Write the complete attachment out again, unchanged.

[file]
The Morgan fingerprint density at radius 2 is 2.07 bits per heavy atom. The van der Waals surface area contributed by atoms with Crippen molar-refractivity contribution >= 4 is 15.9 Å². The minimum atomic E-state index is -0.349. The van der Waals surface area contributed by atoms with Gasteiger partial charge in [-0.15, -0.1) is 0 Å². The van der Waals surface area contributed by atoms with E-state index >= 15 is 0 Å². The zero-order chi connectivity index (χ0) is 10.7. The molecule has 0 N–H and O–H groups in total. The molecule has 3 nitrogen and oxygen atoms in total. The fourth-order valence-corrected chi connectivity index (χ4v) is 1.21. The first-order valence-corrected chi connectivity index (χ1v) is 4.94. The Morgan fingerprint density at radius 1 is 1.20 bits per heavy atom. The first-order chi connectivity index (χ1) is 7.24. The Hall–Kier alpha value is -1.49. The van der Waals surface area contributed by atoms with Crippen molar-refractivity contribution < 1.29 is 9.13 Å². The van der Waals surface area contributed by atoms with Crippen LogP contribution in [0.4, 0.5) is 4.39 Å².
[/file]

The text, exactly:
The Morgan fingerprint density at radius 2 is 2.07 bits per heavy atom. The van der Waals surface area contributed by atoms with Crippen molar-refractivity contribution >= 4 is 15.9 Å². The minimum atomic E-state index is -0.349. The van der Waals surface area contributed by atoms with Gasteiger partial charge in [-0.15, -0.1) is 0 Å². The van der Waals surface area contributed by atoms with E-state index >= 15 is 0 Å². The zero-order chi connectivity index (χ0) is 10.7. The molecule has 0 N–H and O–H groups in total. The molecule has 3 nitrogen and oxygen atoms in total. The fourth-order valence-corrected chi connectivity index (χ4v) is 1.21. The first-order valence-corrected chi connectivity index (χ1v) is 4.94. The Morgan fingerprint density at radius 1 is 1.20 bits per heavy atom. The first-order chi connectivity index (χ1) is 7.24. The Hall–Kier alpha value is -1.49. The van der Waals surface area contributed by atoms with Crippen molar-refractivity contribution < 1.29 is 9.13 Å². The van der Waals surface area contributed by atoms with Crippen LogP contribution in [0.4, 0.5) is 4.39 Å².